Tajikistan is a mountainous country prone to frequent natural disasters, such as earthquakes, mudslides, floods and avalanches. The geography of the country makes emergency preparedness and response challenging, with disasters often affecting high mountain areas and remote villages. Natural disasters continue to have a devastating impact on communities: taking lives; destroying homes and infrastructure; and disrupting livelihoods.
IOM’s presence in Tajikistan began with humanitarian assistance programmes during the Tajik Civil War of 1992-1997. This included transportation and reintegration assistance for internally displaced persons (IDPs), refugees and former combatants. IOM was again active in 2001 during the Afghan refugee crisis in southern Tajikistan following the fall of the Taliban.
Today, IOM’s emergency preparedness and response activities are aimed at capacity building, coordination and relief. IOM established the Emergency Operations Centre (EOC) for the Committee for Emergency Situations and Civil Defence (CoES) in Dushanbe to ensure robust disaster response coordination mechanisms.
IOM is also responsible for the Camp Coordination and Camp Management (CCCM) sector in Tajikistan, co-chairing it with CoES. As such, IOM is responsible for the coordination of CCCM planning and response throughout the country. During emergencies, IOM provides coordination, technical missions, and capacity building related to displacement sites.
During previous earthquakes and mudslides in Tajikistan, IOM has also been engaged with shelter response, providing winterization support for IDPs and upgrading of shelters.
IOM’s work in the field of in community stabilization in Tajikistan is focused in various ways on fostering cohesion and building resilience among communities adversely affected by high levels of return migration, cross-border crime, and natural disasters. Tajikistan has undergone both a post-socialist and post-conflict transition, with major ruptures in society and the economy, many of which are still being felt today.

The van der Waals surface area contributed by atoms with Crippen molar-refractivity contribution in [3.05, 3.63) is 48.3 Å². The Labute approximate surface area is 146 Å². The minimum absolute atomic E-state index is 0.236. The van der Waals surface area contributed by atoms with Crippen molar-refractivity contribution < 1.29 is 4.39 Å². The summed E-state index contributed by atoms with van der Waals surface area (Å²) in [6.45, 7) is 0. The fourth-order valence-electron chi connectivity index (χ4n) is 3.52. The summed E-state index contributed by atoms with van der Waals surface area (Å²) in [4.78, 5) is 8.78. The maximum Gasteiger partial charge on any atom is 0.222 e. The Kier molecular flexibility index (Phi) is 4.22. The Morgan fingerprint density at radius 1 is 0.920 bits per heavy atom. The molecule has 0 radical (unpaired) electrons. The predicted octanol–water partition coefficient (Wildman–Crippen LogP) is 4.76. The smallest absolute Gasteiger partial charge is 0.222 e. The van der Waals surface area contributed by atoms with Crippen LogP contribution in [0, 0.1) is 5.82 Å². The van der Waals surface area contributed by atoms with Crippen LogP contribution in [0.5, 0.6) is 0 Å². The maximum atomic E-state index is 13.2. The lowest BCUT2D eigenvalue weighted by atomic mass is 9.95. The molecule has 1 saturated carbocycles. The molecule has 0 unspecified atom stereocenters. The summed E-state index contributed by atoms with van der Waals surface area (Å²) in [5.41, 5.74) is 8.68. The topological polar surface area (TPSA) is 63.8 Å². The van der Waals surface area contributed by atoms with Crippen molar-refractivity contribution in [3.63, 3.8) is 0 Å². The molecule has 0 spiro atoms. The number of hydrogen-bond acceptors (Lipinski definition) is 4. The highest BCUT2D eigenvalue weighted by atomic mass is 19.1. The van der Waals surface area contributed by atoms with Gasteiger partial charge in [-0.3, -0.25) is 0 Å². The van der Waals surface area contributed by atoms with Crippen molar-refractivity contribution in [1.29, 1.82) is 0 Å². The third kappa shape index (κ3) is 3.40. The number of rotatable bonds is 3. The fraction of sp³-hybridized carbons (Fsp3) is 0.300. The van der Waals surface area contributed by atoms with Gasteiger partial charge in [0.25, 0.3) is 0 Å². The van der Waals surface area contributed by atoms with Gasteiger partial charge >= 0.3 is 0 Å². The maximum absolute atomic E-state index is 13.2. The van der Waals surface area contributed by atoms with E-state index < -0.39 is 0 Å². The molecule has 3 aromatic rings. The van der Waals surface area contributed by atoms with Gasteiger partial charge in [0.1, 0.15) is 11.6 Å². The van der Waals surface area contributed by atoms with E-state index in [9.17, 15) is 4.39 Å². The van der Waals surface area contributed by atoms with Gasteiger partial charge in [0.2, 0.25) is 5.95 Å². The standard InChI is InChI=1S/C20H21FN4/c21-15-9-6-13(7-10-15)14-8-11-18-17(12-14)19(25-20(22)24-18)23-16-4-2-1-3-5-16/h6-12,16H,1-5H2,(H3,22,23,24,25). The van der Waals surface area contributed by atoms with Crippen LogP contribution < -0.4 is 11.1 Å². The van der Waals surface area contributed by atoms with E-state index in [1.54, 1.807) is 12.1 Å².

Close to one million Tajik citizens are migrant workers abroad, with the main destination being the Russian Federation. A lack of employment opportunities, particularly in rural areas, results in many people- predominantly men- seeking livelihoods outside of the country. The absence of men in rural areas has had long-term effects on the social fabric of Tajikistan and is made more complex by the large-scale return of migrant workers who are banned from re-entering Russia, a phenomenon ongoing since 2013. The labour market in Tajikistan cannot absorb the large number of people returning to already strained communities
Districts on the border with Afghanistan are among some of the hardest hit by the re-entry ban issue, as well as being affected by instability emanating from Afghanistan. In particular, this relates to the narcotics trade and associated violence, kidnappings and other types of cross-border crime. These instances have a damaging effect on cross-border relations and community cohesion.
Creating livelihood alternatives is a key part of IOM’s community stabilization work in Tajikistan and focuses on reintegrating returned migrants with re-entry bans, providing opportunities to youth, and supporting single female headed households of migrant families.